In few settings is time more valuable than in an attorney’s office. You pay for your divorce attorney‘s time, so make every second count by asking all the right questions, right from the first visit.
Asking an Attorney The Right Questions
Most teachers will tell you that children do not ask enough questions. The same is true in just about any lopsided relationship — your attorney is the authority, right, and you are the unknowing client. You should trust what your attorney tells you, no questions asked, right?
Wrong! Most teachers will also tell you that no question is a “stupid question,” so ask anything you wish. The worst that could happen, in a classroom or attorney’s office, is your question will have no right answer. Big deal!
Another teacher’s tip: ask questions whose answers give information you can act upon. Asking hypothetical or irrelevant questions is a waste of your money and time. Stay laser-focused on the matter at hand.
Questions are a great way to prevent yourself from slipping into a recitation of all the wrongs she done you. A written list is better than just letting things pop into your head, for one very particular reason, which is …
Time is Money
In most cases, for most Virginia divorce attorneys, cases are billed by the hour. Ask about the fee structure. No need to be bashful or coy about this; you are paying for the time you have with your divorce attorney, so you should know how billing works.
In some cases, an attorney may charge a fixed fee for a particular service and in many cases, they’ll work on a retainer basis. Find out what that would be, too, and ask about their policy for replenishment.
Virginia’s Legal System
Unless you have particularly bad luck or are a particularly poor judge of women, this is your first divorce. You will be far less familiar with Virginia’s legal system, and the process of divorce, than your attorney.
Ask for an elevator talk (two to three minutes) explaining the process. Make sure you get a clear picture of the steps involved, the time the process may take, and the possible outcomes. Our office, for example, has an 8-foot-tall flow chart of the process!
The Nitty Gritty
Ask some general questions about case security:
- Who in the office will have access to my personal information?
- What is your office structure — will communication be directly between you and your attorney, or through paralegals, secretaries, clerks or others?
- How will your documents and financial records be kept secure at your attorney’s office?
Communication is KEY
Ask how you and your attorney or legal team will communicate. When are good times to telephone? Is email best? If you do not hear from your attorney for two weeks, should you worry?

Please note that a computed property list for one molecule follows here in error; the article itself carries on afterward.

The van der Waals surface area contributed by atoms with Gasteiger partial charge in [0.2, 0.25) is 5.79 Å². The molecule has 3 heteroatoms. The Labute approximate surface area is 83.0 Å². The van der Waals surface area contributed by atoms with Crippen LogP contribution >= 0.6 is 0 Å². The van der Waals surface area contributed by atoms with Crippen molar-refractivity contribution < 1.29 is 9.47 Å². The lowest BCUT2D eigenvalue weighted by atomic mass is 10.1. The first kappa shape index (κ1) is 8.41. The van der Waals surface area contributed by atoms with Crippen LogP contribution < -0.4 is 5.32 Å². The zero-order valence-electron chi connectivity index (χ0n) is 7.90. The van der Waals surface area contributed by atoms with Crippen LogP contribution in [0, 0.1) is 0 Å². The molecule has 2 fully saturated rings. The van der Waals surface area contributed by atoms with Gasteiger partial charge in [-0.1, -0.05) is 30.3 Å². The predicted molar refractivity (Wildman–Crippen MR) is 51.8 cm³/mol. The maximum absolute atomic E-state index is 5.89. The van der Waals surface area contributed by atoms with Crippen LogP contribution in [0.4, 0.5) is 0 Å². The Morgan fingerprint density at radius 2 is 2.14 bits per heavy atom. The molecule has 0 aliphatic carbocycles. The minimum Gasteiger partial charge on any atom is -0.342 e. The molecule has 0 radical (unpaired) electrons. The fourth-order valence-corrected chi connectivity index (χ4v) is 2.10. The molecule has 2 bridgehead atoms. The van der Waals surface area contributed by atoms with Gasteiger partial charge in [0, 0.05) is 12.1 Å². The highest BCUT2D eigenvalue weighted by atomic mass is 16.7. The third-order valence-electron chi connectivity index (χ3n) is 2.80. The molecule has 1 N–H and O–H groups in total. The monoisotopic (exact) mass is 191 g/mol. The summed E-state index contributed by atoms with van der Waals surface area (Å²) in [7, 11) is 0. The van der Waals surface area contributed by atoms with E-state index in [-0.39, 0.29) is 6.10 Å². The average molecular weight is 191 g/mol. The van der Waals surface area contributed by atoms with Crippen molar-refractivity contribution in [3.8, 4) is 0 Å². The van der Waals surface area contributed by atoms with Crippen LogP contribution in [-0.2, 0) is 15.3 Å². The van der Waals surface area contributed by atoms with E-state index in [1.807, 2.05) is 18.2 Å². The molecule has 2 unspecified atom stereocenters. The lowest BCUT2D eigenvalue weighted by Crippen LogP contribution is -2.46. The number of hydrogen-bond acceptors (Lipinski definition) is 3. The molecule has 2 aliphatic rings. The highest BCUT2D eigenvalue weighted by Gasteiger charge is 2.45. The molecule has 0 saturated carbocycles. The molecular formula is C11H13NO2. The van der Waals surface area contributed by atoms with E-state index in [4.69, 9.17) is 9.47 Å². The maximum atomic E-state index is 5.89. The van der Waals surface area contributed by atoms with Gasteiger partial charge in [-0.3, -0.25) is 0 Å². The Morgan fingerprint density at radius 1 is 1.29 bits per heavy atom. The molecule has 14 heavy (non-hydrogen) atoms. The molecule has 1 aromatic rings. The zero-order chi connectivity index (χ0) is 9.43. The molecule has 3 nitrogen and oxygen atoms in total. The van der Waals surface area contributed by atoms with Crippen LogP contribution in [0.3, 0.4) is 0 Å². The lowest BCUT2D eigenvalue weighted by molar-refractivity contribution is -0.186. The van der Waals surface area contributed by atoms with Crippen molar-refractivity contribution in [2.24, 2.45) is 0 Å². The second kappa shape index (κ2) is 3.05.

Your case will take a minimum of weeks, if not months or possibly years. During that time, expect to receive information by telephone, email, registered mail, and through in-person contacts. If your work or military duty takes you overseas, you may be using videoconferencing or Facetime.
Keeping in close (but not obsessive) communication is vital for both you and your divorce attorney.
In Virginia, property settlement agreements are the typical vehicles for dealing with all aspects of divorce, including splitting marital assets. Virginia is a state that follows equitable distribution, not community property. Equitable, please note, does not mean “even,” it means “fair.”
Get a clear, 30,000-foot-level view of what this could mean to you financially. An attorney cannot spend the first meeting delving into every retirement account and bank account you have, but you can get a general sense of how the assets will be divided.
Ask your attorney how to deal with your divorcing wife’s attorney. Should you refrain from contacting your soon-to-be ex-wife and her attorney? Should everything go through your divorce lawyer once you hire one?
Ask your attorney what to do when you receive communications from your wife, your wife’s attorney, or Virginia’s courts.
Ask your divorce attorney how your children will be affected by, and managed throughout, the divorce. Does the attorney recommend a particular counselor, or therapist?
Will the attorney want to interview the children? What could happen regarding child custody? Could you move out of state with them after the divorce is final?
Divorces take time, too. Starting a divorce with a child in elementary school, you may not reach the final decree until the child is in middle school. What strategies does your attorney have for helping your children to deal with the drawn-out process?
The initial visit will clear the decks of a lot of your concerns but keep asking questions throughout your divorce. If you hire an experienced attorney; get should your money’s worth.
The best way to have all your questions answered is to contact us at The Firm For Men, or telephone our offices at 757-383-9184. We would be happy to meet with you, discuss your case, and answer your divorce-related questions.